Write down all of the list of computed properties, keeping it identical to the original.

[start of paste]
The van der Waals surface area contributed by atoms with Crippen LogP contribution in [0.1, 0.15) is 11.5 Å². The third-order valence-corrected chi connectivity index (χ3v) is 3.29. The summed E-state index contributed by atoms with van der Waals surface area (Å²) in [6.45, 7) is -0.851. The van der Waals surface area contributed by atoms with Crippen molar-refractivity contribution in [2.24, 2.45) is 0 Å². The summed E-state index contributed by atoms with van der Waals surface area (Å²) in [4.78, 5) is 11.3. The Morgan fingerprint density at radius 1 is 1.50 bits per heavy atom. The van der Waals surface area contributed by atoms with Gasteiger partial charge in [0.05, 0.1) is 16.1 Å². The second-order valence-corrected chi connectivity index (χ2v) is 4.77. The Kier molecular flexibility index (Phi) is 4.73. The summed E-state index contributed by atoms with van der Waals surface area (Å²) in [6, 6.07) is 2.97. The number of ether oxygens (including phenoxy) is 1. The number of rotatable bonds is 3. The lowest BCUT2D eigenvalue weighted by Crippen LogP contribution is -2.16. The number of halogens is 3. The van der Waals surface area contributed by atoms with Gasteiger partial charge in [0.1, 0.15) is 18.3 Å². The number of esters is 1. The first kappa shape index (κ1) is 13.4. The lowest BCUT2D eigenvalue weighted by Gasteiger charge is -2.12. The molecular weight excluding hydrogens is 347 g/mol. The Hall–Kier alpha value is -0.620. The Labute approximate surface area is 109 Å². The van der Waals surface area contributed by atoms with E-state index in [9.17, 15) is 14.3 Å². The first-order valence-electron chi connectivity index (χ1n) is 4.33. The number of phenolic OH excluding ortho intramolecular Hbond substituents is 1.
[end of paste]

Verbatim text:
The van der Waals surface area contributed by atoms with Crippen LogP contribution in [0.1, 0.15) is 11.5 Å². The third-order valence-corrected chi connectivity index (χ3v) is 3.29. The summed E-state index contributed by atoms with van der Waals surface area (Å²) in [6.45, 7) is -0.851. The van der Waals surface area contributed by atoms with Crippen molar-refractivity contribution in [2.24, 2.45) is 0 Å². The summed E-state index contributed by atoms with van der Waals surface area (Å²) in [4.78, 5) is 11.3. The Morgan fingerprint density at radius 1 is 1.50 bits per heavy atom. The van der Waals surface area contributed by atoms with Gasteiger partial charge in [0.05, 0.1) is 16.1 Å². The second-order valence-corrected chi connectivity index (χ2v) is 4.77. The Kier molecular flexibility index (Phi) is 4.73. The summed E-state index contributed by atoms with van der Waals surface area (Å²) in [6, 6.07) is 2.97. The number of ether oxygens (including phenoxy) is 1. The number of rotatable bonds is 3. The lowest BCUT2D eigenvalue weighted by Crippen LogP contribution is -2.16. The number of halogens is 3. The van der Waals surface area contributed by atoms with Gasteiger partial charge in [0.1, 0.15) is 18.3 Å². The number of esters is 1. The first kappa shape index (κ1) is 13.4. The lowest BCUT2D eigenvalue weighted by Gasteiger charge is -2.12. The molecular weight excluding hydrogens is 347 g/mol. The Hall–Kier alpha value is -0.620. The Labute approximate surface area is 109 Å². The van der Waals surface area contributed by atoms with E-state index in [9.17, 15) is 14.3 Å². The first-order valence-electron chi connectivity index (χ1n) is 4.33. The number of phenolic OH excluding ortho intramolecular Hbond substituents is 1.